Friday, September 30, 2016

How To Tell If You Have a Failed Microinverter On Your PV System

So you suspect that you might have a microinverter or 2 that is not reporting?

This is a simple way to "fact check" it.

Select the screen as shown below "Energy: Past 7 days" That is the key!

And speaking of "Pteradactyl Poo" what should you do if your panels are dirty?    First off DO NOT pressure wash them.   We recommend a thorough cleaning and inspection every 2 or 3 years, there is no need to get carried away with too much cleaning.    But if you live in an area where construction is going on, or people are spray painting their houses...dirt or overspray is going to build up.

We offer a "Solar PV Tuneup" the cost is based mainly on how many panels you have.   A description of the service is HERE

So you suspect that you might have a microinverter or 2 that is not reporting?

This is a simple way to "fact check" it.

Select the screen as shown above

"Energy: Past 7 days"

If all of the inverters report about the same energy, then you are good to go.   Keep in mind that for a different angle of roof, they will have different energy production, but all on the same slope of roof should be about the same.   

If one is completely black (no energy production), then it is quite likely that the inverter is dead.    But they also get partial failures as they are in the process of failing, those show some energy being produced, just not as much.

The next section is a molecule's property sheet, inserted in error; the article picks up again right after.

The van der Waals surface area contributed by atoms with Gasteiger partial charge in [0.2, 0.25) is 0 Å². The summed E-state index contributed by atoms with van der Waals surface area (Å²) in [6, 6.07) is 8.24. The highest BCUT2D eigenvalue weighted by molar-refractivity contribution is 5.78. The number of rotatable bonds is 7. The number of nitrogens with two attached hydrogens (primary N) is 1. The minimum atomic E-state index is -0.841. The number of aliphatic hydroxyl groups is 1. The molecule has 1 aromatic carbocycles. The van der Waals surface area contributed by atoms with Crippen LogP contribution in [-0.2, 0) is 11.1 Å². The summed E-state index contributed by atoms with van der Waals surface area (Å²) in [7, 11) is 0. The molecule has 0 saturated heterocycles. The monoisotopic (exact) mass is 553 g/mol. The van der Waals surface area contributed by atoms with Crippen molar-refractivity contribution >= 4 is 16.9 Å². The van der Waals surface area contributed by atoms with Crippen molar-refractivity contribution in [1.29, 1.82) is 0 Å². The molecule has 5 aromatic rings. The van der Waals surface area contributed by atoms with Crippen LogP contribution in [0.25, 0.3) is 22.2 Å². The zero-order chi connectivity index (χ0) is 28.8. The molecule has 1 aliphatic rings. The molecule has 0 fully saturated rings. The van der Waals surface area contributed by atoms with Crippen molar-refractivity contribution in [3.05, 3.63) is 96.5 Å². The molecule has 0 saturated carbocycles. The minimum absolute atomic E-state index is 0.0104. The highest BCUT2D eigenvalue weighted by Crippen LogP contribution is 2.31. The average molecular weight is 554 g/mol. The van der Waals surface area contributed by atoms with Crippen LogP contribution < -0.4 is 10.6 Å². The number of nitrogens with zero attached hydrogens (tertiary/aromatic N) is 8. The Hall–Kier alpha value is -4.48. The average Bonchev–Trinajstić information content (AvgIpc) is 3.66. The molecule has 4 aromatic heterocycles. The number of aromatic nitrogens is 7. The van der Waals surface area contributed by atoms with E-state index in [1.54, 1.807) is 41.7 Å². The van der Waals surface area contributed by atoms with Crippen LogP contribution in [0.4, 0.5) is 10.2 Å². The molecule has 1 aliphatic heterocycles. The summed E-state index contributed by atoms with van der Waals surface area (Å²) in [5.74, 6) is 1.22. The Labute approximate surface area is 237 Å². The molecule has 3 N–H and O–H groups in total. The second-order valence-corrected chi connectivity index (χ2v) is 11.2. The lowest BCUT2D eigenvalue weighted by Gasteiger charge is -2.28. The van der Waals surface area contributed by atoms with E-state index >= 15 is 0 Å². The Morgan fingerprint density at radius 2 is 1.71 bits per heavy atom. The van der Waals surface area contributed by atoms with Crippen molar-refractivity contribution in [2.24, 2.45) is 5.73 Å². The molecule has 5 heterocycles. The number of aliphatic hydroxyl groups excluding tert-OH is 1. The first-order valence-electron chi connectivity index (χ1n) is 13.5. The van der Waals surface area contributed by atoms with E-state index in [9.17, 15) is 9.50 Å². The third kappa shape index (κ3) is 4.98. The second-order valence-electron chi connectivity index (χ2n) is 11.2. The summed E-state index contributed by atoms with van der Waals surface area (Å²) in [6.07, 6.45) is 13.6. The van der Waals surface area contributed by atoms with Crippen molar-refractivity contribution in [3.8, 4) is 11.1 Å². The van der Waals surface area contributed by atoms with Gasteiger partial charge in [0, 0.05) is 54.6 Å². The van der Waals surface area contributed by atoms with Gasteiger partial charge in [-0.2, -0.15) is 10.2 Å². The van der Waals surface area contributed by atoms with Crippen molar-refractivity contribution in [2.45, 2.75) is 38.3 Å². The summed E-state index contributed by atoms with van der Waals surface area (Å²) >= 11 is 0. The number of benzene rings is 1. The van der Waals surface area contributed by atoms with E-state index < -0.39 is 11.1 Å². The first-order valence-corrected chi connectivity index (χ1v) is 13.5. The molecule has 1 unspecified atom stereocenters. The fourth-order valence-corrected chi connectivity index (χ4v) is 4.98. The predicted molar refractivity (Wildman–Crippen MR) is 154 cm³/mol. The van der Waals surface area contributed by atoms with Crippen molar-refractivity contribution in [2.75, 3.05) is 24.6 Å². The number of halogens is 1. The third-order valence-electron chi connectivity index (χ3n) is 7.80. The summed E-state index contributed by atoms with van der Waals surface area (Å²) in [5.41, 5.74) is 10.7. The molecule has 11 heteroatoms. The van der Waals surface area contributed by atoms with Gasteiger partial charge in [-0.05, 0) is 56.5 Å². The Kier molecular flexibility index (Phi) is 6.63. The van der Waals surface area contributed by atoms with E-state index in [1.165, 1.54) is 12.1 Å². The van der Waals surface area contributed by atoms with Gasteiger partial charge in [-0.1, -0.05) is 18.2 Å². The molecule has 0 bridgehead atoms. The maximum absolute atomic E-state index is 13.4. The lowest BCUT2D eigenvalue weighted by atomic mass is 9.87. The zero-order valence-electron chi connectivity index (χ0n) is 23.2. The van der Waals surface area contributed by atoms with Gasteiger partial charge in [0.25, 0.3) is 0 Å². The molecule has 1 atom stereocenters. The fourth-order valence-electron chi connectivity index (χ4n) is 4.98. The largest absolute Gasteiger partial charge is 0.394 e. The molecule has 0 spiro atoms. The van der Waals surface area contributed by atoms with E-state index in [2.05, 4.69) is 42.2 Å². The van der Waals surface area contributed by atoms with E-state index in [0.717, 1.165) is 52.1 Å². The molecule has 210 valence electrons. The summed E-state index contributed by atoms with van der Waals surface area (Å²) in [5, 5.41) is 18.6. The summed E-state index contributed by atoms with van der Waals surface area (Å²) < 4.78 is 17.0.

Also, if you have one of two showing less energy, take a step back and look at the roof.   Do you have a tree that grew up and is blocking?    Maybe a leaf or debris blocking a panel, maybe a Pteradactyl poo?   

A small blockage on a panel can result in not just a large loss of energy production, but instead of energy out, you get heat into the panel and that can cause a quick death of the panel itself.------------------------------------------------
What causes inverters to not report data consistently?    Simple answer but not always a simple solution.

The answer is that noise and distance on the power line (the 120 Volt AC and 240 Volt AC circuits) can prevent the microinverter from talking to the EMU/Envoy.     They communicate over the power line.   

You can check the quality of the communication by first going to devices, above.   And then clicking into the "Envoy"

It's hard to see here [see images above], but there are 5 bars available.    This system only has one bar, so the microinverters can't "talk" that well.   

The noise varies throughout the day, as appliances, motors, battery chargers, laptops are turned on and off.    So sometimes the communication is good enough, and the microinverters "dump" all their saved up information to the EMU/Envoy.

If you have any less than 3 bars of communication, Enphase (the manufacturer of the microinverter) will not entertain issuing an RMA and thus a warranty claim.     They used to be more flexible, but they are getting tougher.    

How does one improve the communications?   As one of my college professors loved to say....."That is beyond the scope of this course".    But see link in the text below.